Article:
Last year when my husband found himself in the intense grip of depression I found myself in a sink or swim situation. I cannot recollect a time that it was more important to love and care for myself. I read a quote recently about the importance of writing from a scar and not an open wound. I agree that when your heart is suffering your reminiscence might be very different than recollecting the hardship at a later time. For me the pain has become another life lesson, and a reason to re-evaluate everything I ever thought about love.

Everyone has their own definition of love, as well they should; but I fear that love, the very idea of it has taken on such a transformation that it is hard to express in words. It is almost easier to tell you all the things that do not constitute love, than to actually define love. In spite of that I think that most people would agree that love is a feeling and that the very idea of love can be hard for a lot of people. Singles put themselves out there; constantly trying to find love while couples are continuously striving to keep love alive.

Is Unconditional love possible in a romantic relationship?

A term that I have heard a lot, as well as used a lot over the years is unconditional love. Unconditional love is a love without conditions which I think, in reality, is very hard to achieve. Speaking as a woman, falling in love, “true” love as it is often defined, is because we have found someone who fulfills our physical and emotional needs, and we imagine that this person will provide us with a stable home and a good life. As time goes on if that person does not satisfy our physical or emotional needs or offer us a secure home and a suitable life then problems arise. We are no longer happy because our conditions are not being met. That sweet feeling of love begins to turn sour. Some lovers part ways fairly quickly while others choose to stay and fight for love. Staying is right for some people and leaving is right for others but loving someone unconditionally does not dictate either of those things. Here is where I question if unconditional love in a romantic relationship is possible.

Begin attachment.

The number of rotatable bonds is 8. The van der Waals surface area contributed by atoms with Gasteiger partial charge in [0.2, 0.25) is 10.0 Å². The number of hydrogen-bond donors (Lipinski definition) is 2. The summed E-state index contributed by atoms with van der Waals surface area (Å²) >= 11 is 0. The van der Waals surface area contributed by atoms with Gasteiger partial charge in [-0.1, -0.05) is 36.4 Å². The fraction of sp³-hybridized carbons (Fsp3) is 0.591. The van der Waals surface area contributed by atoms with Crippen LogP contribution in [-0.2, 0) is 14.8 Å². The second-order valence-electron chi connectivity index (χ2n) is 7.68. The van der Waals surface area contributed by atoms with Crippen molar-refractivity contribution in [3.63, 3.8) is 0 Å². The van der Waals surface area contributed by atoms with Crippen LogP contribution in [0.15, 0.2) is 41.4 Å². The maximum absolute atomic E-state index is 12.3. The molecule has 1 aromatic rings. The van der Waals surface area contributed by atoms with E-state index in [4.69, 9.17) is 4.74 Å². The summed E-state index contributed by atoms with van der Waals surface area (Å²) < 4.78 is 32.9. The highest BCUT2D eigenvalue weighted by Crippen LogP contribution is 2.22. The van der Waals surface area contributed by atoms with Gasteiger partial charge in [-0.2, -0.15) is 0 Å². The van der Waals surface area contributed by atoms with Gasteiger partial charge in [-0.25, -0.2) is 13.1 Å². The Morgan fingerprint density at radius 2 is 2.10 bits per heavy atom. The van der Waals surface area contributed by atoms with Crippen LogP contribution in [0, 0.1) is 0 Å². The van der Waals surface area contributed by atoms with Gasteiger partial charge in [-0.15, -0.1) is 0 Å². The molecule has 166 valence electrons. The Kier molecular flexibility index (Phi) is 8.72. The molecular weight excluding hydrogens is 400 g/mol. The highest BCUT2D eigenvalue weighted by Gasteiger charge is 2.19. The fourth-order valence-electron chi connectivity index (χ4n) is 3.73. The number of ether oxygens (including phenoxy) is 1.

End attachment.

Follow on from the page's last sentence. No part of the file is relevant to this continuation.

I have been with my husband for over 18 years. The most useful things I have learned about love have been have been most recent and I believe; if I am being honest with myself and the world, that I have only loved him unconditionally for a very short time, if at all.

To not only believe in the existence of unconditional love (as it relates to romantic love) but to also love someone unconditionally requires a great deal of vulnerability, courage and effort. True love is not about receiving love, it is about giving love, without the expectation of anything in return. Are we capable of caring about the happiness of another without any thought whatsoever of what we might get in return?